Balancing scale and protection: Why brand suitability is a key component of values-based marketing

Aligning content and brand values is critical to any values-based marketing strategy. Just as it’s important for brands to avoid content that does not align with their values, it’s equally important to consider what does align to maximize scale and reach audiences across a diverse array of content. 

Brand safety and suitability infractions can have serious consequences. More than one-third of consumers say they would stop using their favorite brand over misaligned values, and another quarter would temporarily stop using the brand, according to Google/Harris Poll results

Recent DV findings support this and show that consumers especially take disinformation and misinformation seriously; sixty-one percent say they would be less likely to purchase from a brand that ran beside disinformation. 

There are several ways advertisers can avoid unsuitable content without overblocking. In 2021, DV introduced Brand Suitability Tiers, which groups content based on risk threshold and aligns with industry standards. Another way to reduce overblocking is to work directly with publishers and help educate advertisers on best practices.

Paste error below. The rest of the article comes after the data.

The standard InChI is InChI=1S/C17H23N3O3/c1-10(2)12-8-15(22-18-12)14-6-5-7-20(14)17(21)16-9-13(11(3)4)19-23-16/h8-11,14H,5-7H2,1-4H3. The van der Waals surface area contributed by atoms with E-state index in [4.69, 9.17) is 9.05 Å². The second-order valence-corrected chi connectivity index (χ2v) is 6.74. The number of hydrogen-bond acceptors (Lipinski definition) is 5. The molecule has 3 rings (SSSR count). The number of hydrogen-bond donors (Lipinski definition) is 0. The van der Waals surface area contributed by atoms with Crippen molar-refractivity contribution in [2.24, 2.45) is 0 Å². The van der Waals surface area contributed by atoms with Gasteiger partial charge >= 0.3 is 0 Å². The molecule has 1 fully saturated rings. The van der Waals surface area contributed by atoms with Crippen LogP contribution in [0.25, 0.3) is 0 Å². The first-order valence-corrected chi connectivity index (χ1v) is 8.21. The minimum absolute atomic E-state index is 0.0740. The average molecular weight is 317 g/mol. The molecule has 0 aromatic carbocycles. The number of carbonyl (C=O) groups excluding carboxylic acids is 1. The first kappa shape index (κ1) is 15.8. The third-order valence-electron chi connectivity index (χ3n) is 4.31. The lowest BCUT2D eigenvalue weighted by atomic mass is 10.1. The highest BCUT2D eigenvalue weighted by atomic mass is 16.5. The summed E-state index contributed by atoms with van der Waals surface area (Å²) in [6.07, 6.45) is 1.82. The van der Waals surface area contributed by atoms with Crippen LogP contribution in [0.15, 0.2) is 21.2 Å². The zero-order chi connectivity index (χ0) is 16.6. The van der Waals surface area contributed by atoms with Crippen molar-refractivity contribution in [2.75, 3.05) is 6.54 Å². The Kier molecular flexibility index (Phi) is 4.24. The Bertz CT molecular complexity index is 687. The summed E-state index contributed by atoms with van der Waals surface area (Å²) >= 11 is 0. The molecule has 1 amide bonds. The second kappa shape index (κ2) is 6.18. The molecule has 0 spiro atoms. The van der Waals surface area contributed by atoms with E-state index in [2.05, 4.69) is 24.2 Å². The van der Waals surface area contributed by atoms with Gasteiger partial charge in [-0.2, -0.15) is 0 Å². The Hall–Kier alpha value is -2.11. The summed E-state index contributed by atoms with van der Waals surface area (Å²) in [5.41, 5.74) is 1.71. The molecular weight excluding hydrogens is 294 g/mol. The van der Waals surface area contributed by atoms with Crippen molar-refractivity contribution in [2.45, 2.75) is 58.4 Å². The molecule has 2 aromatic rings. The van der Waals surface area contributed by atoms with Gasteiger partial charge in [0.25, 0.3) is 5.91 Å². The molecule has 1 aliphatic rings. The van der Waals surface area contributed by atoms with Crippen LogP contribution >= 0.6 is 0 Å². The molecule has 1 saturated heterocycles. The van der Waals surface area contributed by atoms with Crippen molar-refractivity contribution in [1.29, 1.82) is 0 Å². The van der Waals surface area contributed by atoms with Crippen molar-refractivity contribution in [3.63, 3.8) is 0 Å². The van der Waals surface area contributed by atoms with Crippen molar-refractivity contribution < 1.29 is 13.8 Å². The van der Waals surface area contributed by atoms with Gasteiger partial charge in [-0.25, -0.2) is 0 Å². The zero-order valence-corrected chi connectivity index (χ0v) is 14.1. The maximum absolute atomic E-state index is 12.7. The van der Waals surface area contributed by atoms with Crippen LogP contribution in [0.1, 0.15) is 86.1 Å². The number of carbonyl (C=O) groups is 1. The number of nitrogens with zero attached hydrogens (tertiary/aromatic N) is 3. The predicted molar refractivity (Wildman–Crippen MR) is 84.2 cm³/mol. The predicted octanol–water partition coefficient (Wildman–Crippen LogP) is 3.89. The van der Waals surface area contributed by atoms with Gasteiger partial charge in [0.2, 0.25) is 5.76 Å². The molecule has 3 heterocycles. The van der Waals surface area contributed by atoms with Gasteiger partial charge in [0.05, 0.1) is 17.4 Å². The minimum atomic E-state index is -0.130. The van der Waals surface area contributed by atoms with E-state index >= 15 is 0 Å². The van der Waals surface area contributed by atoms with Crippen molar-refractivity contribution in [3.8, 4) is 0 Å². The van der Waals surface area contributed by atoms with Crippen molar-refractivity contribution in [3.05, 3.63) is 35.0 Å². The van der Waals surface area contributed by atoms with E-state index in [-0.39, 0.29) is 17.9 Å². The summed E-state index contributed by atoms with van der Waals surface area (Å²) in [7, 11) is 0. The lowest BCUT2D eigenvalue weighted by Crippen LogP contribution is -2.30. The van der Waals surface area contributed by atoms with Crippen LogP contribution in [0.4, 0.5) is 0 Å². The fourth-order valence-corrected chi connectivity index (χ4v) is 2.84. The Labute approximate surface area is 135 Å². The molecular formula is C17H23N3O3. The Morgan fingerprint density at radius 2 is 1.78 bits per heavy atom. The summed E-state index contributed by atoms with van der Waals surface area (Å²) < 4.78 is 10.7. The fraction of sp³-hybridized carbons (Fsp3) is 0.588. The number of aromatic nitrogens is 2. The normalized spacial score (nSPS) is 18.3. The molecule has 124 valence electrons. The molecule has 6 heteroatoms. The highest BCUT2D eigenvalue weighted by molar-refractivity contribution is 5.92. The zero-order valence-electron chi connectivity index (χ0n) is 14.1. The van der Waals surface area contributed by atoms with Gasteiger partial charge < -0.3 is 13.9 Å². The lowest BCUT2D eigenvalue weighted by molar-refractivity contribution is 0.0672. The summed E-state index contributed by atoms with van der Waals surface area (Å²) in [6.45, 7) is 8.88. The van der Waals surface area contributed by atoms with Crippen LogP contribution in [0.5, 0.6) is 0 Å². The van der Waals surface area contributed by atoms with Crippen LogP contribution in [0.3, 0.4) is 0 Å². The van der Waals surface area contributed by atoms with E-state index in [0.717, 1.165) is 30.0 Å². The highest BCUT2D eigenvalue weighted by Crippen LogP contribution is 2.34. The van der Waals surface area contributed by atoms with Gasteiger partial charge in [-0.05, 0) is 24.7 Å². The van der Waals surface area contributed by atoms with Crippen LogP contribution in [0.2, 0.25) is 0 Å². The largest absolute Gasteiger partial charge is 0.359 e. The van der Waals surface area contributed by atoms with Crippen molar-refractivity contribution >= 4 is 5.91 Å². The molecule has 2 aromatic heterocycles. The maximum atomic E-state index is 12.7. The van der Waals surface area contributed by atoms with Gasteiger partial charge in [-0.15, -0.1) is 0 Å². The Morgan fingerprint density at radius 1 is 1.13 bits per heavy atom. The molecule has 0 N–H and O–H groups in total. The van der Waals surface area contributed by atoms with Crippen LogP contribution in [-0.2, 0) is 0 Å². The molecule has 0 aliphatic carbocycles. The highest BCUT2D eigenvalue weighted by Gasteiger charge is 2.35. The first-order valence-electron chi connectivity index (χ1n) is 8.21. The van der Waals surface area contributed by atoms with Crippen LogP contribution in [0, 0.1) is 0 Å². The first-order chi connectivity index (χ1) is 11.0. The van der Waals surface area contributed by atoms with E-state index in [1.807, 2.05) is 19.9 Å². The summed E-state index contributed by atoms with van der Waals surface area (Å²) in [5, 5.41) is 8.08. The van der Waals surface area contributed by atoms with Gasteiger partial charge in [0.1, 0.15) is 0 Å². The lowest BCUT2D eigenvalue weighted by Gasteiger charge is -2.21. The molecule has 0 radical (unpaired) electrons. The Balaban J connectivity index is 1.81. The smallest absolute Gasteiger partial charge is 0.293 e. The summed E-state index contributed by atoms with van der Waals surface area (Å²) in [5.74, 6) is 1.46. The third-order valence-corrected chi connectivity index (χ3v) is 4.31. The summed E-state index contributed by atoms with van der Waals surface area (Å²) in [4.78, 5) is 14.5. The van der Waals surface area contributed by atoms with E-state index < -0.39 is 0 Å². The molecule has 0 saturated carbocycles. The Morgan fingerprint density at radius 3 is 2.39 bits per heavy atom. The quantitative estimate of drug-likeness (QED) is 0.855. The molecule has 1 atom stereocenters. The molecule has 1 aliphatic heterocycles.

DoubleVerify (DV) and Group Black: A new partnership

Publishers that regularly speak to complex DEIB topics, or those who represent marginalized groups, can face brand suitability issues that sometimes affect their ability to monetize their inventory. As one way to address this challenge, DV teamed up with Group Black, one of the largest collectives of diverse owned media that accelerates inclusive spending by brands through innovative solutions.

DV worked directly with Group Black to better understand how underrepresented publishers are affected by the brand suitability settings of their advertising partners and how DV could help them optimize brand safety and suitability to open up more inventory. Through a combination of optimization analysis, classification coverage, client advocacy and technical partnerships, DV and Group Black were able to mitigate some of the unintended consequences of our brand safety and suitability strategies. 

As part of this process, DV guided optimization efforts with Group Black across a handful of select campaigns with DV advertiser clients. The results were immediate, opening up 14.8 percent more of Group Black’s overall inventory.

Verification best practices for advertisers to support a values-based marketing strategy